- electrode force variations
- part projection geometry variations
- oil on the part
- other surface condition variations
Conventional controls that apply the same heat regardless of what combination of prevailing conditions exists, result in inconsistent welds. When variations are severe enough, a conventional control can degrade and even damage the tooling.
Monitoring can detect all of these sources of weld variation, and keep poor-quality and inconsistent welds from leaving the factory. But manufacturers can still end up with a very high, very expensive reject rate.
An adaptive projection weld schedule effectively compensates for these sources of variation by automatically adjusting the heat during each weld to obtain consistent set-down of each projection. If after making these adjustments the set-down target is still not reached by the end of the heat application, the adaptive schedule can extend the heat as needed to achieve the set-down target.
The Adaptive schedule is also able to recognize when serious tooling and part stack-up problems exist that would prevent a satisfactory weld from being produced. The adaptive schedule instantly cuts off the heat the millisecond such a problem is detected, and alerts the operator about the problem. In an automatic welding operation the adaptive control automatically rejects the problem part without causing any halt to production. This avoids unnecessary tooling wear or damage, maximizes production throughput and minimizes down time.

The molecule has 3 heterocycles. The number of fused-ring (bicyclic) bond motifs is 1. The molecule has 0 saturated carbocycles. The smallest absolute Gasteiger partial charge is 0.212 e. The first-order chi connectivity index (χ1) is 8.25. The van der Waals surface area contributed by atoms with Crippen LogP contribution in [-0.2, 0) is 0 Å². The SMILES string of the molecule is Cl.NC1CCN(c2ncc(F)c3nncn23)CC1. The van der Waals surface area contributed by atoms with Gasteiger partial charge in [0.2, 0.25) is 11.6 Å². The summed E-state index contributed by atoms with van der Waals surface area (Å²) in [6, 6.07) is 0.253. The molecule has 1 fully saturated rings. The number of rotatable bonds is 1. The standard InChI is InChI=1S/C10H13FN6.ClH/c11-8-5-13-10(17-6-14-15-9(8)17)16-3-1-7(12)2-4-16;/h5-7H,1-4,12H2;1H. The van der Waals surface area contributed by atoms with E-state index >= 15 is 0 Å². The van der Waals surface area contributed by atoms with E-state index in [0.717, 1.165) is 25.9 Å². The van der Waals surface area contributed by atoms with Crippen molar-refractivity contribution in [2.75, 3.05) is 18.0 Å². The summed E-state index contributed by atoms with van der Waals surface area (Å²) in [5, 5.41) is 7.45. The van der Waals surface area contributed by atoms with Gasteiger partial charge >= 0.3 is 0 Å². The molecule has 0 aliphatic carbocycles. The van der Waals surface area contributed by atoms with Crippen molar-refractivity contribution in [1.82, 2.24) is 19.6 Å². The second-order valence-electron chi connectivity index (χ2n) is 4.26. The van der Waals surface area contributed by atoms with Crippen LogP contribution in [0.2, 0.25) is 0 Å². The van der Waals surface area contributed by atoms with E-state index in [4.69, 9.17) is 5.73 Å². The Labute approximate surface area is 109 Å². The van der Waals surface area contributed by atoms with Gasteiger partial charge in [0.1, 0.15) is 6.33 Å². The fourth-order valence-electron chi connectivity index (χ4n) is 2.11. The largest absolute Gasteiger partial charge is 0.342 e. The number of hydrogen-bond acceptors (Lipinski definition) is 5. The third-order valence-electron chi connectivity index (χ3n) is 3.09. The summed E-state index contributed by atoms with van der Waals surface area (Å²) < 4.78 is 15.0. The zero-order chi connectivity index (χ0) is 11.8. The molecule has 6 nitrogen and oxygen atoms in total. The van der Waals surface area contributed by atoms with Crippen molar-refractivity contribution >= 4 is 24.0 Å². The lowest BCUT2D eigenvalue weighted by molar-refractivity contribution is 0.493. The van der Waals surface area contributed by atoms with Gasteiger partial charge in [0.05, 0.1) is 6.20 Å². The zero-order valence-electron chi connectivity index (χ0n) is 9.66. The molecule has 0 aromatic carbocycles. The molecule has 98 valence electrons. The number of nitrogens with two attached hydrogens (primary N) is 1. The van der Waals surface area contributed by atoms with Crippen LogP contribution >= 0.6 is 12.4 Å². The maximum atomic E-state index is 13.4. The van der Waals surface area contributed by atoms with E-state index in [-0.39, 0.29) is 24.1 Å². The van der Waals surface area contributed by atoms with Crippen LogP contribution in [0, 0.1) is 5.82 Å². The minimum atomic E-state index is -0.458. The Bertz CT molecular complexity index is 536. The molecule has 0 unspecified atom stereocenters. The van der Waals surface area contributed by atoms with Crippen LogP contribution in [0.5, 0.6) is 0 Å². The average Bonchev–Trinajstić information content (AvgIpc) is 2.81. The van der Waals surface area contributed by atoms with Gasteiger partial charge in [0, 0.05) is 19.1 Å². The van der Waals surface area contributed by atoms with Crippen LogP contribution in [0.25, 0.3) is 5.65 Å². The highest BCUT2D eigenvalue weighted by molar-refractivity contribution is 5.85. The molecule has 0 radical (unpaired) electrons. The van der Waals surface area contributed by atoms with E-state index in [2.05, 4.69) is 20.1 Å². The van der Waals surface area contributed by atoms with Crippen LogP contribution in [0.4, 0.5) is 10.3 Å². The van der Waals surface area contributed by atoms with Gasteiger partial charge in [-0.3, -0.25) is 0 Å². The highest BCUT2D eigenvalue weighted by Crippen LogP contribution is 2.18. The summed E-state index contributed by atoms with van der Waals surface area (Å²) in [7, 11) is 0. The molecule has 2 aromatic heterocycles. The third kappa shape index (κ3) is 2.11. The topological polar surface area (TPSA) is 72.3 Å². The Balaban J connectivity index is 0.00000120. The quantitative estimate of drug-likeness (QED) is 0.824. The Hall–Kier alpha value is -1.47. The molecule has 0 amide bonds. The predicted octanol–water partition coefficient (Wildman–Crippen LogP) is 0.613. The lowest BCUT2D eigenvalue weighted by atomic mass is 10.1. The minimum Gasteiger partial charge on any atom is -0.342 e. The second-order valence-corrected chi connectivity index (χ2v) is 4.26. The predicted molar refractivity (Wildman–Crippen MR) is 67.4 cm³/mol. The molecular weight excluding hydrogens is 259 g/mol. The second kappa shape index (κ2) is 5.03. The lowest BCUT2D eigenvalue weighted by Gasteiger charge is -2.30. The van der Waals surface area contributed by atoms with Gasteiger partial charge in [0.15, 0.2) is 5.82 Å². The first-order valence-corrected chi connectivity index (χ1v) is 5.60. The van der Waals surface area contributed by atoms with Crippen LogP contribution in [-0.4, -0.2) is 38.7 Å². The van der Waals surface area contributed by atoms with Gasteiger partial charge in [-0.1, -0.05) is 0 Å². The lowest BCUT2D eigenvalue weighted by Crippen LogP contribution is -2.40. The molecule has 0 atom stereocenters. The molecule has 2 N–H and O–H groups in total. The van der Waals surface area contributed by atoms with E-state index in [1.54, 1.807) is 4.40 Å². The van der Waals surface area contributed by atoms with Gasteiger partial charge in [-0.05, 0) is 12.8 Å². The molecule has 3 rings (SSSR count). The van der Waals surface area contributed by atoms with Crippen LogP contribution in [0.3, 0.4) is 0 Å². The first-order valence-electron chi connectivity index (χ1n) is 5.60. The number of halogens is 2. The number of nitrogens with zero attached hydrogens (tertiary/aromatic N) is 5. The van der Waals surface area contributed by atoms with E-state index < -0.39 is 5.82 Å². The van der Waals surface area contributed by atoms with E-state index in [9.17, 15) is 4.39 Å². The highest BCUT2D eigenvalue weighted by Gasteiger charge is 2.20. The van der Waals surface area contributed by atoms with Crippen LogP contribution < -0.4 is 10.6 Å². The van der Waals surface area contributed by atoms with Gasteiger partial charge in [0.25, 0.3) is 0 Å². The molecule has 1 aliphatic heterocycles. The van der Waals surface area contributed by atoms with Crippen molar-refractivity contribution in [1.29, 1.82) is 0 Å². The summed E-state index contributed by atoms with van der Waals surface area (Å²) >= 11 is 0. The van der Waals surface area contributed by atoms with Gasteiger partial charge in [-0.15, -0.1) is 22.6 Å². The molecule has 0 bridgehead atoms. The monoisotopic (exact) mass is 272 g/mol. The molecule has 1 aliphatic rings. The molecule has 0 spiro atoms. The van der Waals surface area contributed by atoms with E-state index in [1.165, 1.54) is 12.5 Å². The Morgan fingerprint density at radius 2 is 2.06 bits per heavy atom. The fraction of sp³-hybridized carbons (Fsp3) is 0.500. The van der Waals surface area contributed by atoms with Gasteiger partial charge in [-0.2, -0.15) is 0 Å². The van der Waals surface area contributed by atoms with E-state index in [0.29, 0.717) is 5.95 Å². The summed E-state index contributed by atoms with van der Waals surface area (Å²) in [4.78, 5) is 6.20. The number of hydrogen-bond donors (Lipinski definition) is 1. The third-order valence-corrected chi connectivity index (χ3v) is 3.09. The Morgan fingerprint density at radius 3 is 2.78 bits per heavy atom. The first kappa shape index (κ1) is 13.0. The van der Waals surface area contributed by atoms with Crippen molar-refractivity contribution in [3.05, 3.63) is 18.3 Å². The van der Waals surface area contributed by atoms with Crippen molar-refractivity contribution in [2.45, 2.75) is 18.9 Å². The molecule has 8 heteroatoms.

Adaptive projection schedule applied to projection nut welding: the adaptive schedule automatically detects missing nuts, upside-down nuts or incorrect nuts, and immediately notifies the operator or robot about the problem.
Flash welders can cause flicker and unacceptably severe demand on the factory power line.
- Control: in many applications, replacing the existing flash welder control with a WeldComputer® control has been demonstrated to reduce flicker on the power grid to acceptable levels.
- Adding adaptive features to the flash welding process further reduces current demand on the power line, while improving the flashing capability and flashing consistency of the machine, which increases upset consistency and the consistency of the welded product.
Butt welding operations using conventional controls are faced with:
- variations from lack of coordination of the heat control with the action of pressing the part together
- inability to compensate for the variable surface conditions of the contacting parts being welded
- inability to compensate for upset variations
- Adaptive features accurately synchronize the application of heat with the contacting parts, and automatically adjusts the heat to compensate for part variations. All of this is done while upsetting is in progress, to improve the upset consistency. The result is increased reliability of the welded result and reduced rejected parts.